V5C Image: Open Government Licence v3.0

I wasn’t concentrating and shredded it“, “it was in my trouser pocket and went through the washing machine” and “my parrot destroyed it” are among the most unusual reasons people have shared with DVLA for needing a replacement vehicle registration certificate (V5C).

DVLA launched an online service to get a replacement V5C in September 2020. It said this is the quickest way to replace the document.

Motorists can order a replacement no matter the reason and since launch the service has been used more than 300,000 times (around 5,800 times a week).

Other unusual reasons shared with DVLA include:

  • My child covered their school book with it
  • I left it at a hotel in the Gobi Desert when driving across Asia during my gap year
  • Someone bought me a car for my birthday – they wrapped the keys in the V5C and I tore it open without knowing
  • The dog ate it
  • It blew out the window and when I went to look for it, it was gone
  • My grandchild took it to play outside and buried it in the mud

Julie Lennard, DVLA chief executive, said:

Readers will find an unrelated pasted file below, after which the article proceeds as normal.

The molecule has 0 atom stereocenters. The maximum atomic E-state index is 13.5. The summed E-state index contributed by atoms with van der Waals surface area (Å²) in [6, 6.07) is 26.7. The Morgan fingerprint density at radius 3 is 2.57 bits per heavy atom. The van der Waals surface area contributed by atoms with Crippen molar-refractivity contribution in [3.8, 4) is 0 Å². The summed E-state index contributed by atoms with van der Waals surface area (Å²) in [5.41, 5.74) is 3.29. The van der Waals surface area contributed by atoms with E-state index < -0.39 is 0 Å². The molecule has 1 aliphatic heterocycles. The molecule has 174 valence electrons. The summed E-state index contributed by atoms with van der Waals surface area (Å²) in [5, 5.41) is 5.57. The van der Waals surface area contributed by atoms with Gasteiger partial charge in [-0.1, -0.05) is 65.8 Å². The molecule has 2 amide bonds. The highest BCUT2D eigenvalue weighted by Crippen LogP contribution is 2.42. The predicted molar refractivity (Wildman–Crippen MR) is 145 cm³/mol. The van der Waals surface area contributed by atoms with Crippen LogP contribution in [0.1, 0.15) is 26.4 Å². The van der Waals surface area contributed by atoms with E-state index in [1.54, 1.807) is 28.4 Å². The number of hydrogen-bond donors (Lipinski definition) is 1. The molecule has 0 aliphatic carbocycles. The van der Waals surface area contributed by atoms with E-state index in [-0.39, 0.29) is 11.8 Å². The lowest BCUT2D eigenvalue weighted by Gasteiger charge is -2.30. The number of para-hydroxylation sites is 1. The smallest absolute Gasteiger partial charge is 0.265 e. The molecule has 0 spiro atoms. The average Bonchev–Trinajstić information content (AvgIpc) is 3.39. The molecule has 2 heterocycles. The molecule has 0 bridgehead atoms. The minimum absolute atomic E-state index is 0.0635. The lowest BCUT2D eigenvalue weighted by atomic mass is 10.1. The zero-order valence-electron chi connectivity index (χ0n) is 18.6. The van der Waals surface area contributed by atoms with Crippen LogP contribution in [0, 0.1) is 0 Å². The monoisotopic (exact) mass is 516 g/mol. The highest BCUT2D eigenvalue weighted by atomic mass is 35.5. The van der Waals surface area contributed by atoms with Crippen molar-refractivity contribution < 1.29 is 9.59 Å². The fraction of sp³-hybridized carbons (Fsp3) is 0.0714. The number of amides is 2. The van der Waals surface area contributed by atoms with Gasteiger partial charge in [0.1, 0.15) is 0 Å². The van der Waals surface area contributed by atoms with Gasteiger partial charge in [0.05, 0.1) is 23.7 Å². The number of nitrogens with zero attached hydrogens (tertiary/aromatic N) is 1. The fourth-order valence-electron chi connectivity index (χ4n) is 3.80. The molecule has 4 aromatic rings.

“Our online service to replace a V5C is quick and easy to use and means customers will receive their replacement vehicle registration certificate within the week.

“So whether you misplaced your V5C, it’s being digested by your pet or your kids have used it for arts and crafts – the quickest way to get a replacement is on GOV.UK.”

Motorists who need to apply for a replacement V5C should go online, and a new one should be sent within five working days. Motorists applying by post may have to wait up to six weeks.

It costs £25 for a replacement V5C whether you go online or apply by post. The service to replace a lost or damaged V5C on GOV.UK followed the change address on vehicle log book service, launched in June, which has been used more than 1.6 million times.

Motorists can also use DVLA’s online services to let DVLA know when they sell or buy a vehicle, change the address on their driving licence or to renew their driving licence.